Now all roads lead to France and heavy is the tread
Of the living; but the dead returning lightly dance.
Edward Thomas, Roads

Sunday, November 20, 2022

Sylvanus Morley: Archeologist & World War I Espionage Agent 53

Sylvanus Morley on the Yucatán Peninsula

Sylvanus Morley (1883–1948) may best be known for his excavations at Chichén Itzá, the discovery of the Temple of the Warriors and his study of the pre-Columbian Maya civilization. He also is known as Agent No. 53 for his work as a spy for the Office of Naval Intelligence (ONI) during World War I.

Colonel Benjamin F. Morley, was a professor of chemistry, mathematics and tactics at the now-defunct Pennsylvania Military College,  located at Chester, PA. Although the family had moved to Colorado, the colonel encouraged his son to study engineering. Morley enrolled at PMC and graduated at the top of his class, receiving a degree in civil engineering. He then promptly enrolled at Harvard and began his study of archaeology, his lifelong passion.

Morley in His Cadet Days

After several years at the museum-affiliated School of American Archaeology in Santa Fe, NM, Morley was appointed research associate for the Carnegie Institute. This permitted him to lead a series of expeditions to Central America.

In March 1917, Morley approached ONI and suggested that specialists, including himself, in Mexico and Central America were willing to become intelligence agents using their professional activities as cover. In April, with only basic instructions from ONI and no training, he was sent to Guatemala City. His mission for ONI was to search for secret German submarine bases and build an intelligence network in Central America while conducting an “archeological reconnaissance” for the Carnegie Institute. For the next two years, he traveled more than 2,000 miles along the coastline of Latin America. As he traveled through Nicaragua, Honduras, Guatemala, and Mexico, he recruited an extensive network of agents who kept watch on the activities of German nationals.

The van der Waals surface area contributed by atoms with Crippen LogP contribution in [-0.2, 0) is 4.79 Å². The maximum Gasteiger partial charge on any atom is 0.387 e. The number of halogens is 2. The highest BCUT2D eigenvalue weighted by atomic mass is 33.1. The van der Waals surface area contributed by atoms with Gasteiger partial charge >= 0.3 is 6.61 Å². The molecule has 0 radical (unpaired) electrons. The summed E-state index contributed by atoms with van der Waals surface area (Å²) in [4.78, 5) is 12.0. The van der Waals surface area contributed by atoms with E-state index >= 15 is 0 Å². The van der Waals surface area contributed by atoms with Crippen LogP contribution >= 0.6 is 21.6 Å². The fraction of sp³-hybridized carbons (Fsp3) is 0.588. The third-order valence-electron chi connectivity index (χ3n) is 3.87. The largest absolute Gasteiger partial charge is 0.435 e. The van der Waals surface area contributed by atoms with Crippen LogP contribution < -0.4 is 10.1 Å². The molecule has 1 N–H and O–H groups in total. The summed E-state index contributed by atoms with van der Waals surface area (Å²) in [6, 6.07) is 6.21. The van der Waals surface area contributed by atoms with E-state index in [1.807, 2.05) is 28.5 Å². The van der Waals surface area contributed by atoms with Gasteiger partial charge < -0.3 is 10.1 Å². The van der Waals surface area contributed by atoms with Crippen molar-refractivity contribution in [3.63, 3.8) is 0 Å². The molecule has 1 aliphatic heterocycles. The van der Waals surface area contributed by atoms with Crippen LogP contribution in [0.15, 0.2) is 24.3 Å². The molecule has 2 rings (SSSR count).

Shortly after the war several of Morley's contemporaries voiced their misgivings over the duplicitous nature of the espionage work that Morley and several of his colleagues had been suspected of. One notable critic, the famous anthropologist Franz Boas, published a letter of protest in the 20 December 1919 edition of The Nation. Without naming the suspected archaeologists, Boas's letter denounced these Central American operatives who had "prostituted science by using it as a cover for their activities as spies." Ten days after the letter was published, the American Anthropological Association censured Boas for this action in a 21-to-10 formal vote on a resolution distancing the AAA from Boas's views.

Sylvanus Morley at Chichén Itzá, Mexico

Morley’s career as a spy ended in 1919. During that time he proved to be a remarkable gatherer of intelligence providing over 10,000 pages of  reports to ONI. Once it became clear that there were no German submarine bases, he provided useful economic and political intelligence.

Sources:  Pennsylvania Military College Website; Wikipedia


  1. PMC became Widener College (now a university) in 1972.

  2. Fascinating story, especially in the context of the Zimmerman affair.

  3. As an archeology student between 1965-70 I quickly became familiar with Sylvanus Morley. Living in Honduras in the late 1990s, I concentrated my studies on the Maya and read every publication by Morley, Schele and Coe. Of course, I knew nothing of his activities with OSI. I would love to find out if he had any connection to the Zimmerman affair.